Rawson lives, plays with Type 1 diabetes

Toronto's senior linebacker explains how his condition, COVID-19 are not slowing him down

BATTLE — Toronto senior Jack Rawson was diagnosed with Type 1 diabetes in December 2016. Despite the hereditary condition and the ongoing coronavirus pandemic, Rawson continues to play the game he loves, and nothing has slowed him down. (Photo by Joe Catullo)

TORONTO– When Jack Rawson was 13 years old and went outside on a random December day four years to get some water, his life changed forever.

The son of Nicole and Brian Rawson was found by his mother unconscious in the back yard and rushed him to the hospital. Rawson’s blood sugar level was skyrocketed. His family was afraid for his life.

Obviously, Rawson made it through and currently is preparing for his senior season as Toronto’s outside linebacker and fullback. However, since that day and after he came home from the hospital, Rawson has been living with Type 1 diabetes.

“It gets frustrating because I obviously do not want this. But, then you realize that it is your responsibility,” Rawson said. “It’s something you have to take care of yourself.”

Type 1 diabetes is an autoimmune disease in which insulin-producing beta cells in the pancreas are mistakenly destroyed by the body’s immune system, according to jdrf.org. This type seems to have a genetic component and can be diagnosed early in life but also in adulthood. Its causes are not fully known, and there is currently no cure. People with this condition are dependent on injected or pumped insulin to survive.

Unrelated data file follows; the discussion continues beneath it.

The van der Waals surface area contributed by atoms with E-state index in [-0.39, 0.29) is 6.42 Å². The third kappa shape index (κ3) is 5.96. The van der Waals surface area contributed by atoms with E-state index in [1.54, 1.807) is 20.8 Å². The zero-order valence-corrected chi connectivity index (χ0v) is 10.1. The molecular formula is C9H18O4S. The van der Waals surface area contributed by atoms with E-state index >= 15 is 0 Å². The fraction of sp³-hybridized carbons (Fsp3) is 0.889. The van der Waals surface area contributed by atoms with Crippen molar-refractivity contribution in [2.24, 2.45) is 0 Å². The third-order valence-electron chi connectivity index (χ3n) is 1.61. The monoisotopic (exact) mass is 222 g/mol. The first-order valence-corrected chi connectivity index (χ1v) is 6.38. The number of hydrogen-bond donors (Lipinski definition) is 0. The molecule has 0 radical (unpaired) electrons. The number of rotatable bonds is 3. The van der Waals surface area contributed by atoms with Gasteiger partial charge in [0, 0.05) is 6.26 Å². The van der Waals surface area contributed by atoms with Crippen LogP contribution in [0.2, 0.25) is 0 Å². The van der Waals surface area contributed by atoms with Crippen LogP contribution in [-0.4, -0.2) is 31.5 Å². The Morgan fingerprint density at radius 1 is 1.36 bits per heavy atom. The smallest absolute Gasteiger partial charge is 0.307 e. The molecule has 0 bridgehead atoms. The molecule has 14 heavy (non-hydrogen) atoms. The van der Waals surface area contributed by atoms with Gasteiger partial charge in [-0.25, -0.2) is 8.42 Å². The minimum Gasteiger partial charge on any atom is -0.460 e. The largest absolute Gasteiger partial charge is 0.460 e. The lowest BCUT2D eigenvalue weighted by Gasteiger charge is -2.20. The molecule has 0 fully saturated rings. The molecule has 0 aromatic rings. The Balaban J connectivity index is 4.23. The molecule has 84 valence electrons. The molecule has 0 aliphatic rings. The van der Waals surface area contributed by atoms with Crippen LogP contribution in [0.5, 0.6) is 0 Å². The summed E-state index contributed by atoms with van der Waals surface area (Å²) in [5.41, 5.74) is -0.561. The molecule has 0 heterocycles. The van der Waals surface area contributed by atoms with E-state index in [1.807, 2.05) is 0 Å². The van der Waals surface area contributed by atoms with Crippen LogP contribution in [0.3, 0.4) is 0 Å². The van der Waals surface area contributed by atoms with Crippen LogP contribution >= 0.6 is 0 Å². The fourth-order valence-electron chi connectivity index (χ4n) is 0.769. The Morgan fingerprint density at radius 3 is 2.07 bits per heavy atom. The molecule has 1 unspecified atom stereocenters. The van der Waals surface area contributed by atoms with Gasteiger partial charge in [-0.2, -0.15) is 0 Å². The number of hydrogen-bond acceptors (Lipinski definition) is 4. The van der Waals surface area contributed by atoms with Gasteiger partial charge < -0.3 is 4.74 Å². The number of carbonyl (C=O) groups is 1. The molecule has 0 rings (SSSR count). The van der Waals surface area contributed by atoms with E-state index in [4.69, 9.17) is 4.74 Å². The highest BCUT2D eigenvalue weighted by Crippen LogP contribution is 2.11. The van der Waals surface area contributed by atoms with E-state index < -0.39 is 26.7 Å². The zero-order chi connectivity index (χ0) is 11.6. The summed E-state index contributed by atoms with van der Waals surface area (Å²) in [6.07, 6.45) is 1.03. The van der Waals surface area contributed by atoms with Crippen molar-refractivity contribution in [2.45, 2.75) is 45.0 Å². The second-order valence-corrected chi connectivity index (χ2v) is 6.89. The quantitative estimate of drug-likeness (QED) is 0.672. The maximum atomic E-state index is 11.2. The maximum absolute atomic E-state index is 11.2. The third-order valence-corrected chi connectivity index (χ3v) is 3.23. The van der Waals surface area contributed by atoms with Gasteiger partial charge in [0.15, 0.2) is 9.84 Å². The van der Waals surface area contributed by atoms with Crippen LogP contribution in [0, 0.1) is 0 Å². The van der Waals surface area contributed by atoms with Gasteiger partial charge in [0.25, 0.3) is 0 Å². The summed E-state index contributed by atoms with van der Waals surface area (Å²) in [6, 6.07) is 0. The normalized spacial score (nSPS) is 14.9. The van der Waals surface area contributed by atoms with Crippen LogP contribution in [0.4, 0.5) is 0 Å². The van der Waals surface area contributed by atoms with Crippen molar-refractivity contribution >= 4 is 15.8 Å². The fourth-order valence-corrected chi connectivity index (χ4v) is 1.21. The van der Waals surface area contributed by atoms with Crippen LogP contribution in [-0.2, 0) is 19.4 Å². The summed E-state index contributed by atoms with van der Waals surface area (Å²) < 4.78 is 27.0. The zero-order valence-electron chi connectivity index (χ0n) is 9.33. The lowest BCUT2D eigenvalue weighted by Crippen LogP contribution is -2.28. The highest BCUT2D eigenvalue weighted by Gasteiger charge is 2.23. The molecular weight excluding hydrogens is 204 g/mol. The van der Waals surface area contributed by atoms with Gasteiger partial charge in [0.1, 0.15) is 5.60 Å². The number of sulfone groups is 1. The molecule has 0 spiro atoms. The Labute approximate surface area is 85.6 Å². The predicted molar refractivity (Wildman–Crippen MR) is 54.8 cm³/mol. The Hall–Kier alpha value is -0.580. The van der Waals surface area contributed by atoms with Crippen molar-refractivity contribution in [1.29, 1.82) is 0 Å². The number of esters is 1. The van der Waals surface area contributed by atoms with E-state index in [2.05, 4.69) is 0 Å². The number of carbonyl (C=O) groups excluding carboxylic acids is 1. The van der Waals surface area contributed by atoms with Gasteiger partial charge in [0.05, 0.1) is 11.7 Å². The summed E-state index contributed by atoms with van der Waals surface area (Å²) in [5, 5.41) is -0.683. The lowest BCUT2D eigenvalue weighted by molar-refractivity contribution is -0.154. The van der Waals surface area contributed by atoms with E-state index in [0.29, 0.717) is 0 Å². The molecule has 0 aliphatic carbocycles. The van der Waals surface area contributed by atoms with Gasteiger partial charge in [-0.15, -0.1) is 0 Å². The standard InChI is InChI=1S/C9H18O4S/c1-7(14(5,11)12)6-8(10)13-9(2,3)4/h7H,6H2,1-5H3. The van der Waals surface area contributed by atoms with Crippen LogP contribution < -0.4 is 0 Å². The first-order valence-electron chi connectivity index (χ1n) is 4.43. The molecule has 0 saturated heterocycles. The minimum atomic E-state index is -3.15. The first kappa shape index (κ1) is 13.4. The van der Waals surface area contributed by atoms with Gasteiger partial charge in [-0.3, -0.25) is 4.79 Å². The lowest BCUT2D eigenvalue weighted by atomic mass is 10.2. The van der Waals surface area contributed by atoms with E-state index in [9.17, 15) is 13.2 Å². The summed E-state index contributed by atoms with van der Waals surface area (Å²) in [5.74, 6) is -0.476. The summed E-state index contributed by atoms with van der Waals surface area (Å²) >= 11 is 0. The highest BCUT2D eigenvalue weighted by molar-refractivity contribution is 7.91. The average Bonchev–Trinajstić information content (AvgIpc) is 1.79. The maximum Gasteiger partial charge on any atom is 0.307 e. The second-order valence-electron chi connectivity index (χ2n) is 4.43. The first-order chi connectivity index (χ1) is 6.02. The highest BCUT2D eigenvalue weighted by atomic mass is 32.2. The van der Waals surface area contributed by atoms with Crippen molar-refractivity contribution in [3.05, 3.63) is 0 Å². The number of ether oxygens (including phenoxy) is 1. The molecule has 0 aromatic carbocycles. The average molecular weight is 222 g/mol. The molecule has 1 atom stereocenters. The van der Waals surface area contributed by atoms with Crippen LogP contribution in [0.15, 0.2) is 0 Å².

Since it is a hereditary disorder, Rawson most likely had it since he was born. His father and older sister are Type 2 diabetics.

Before that hospital visit, there were warning signs. Rawson was becoming very fatigued with no appetite, and it was getting worse. Even after receiving a brain scan months prior, his blood sugar level was right where it needed to be.

The condition hit him as hard as he hits his opponents.

“When I was first diagnosed, I realized that sports were going to change a lot for me since diabetes is a full thing,” Rawson said. “At first, you think, ‘Oh man. I might not be able to play with it.’ But, once you learn and adapt to it, it becomes a lot easier but can also take a toll on your body. It can be the worst during sports because it affects your sugar levels.

“If you have faculty and staff members around you that understand it, then it is way better. It proves that you want to be there and come.”

Diabetes has not slowed Rawson down. In fact, it motivates him to work that much harder and stay healthier.

“In my 10 years of coaching, I’ve never been more worried about a player than I am about Jack Rawson,” Toronto head coach Josh Franke said. “Just seeing on a daily basis him having to sit out at times and where his levels are and knowing what he has to go through, it’s scary. You worry about your kids because you love your players like they’re your own kids.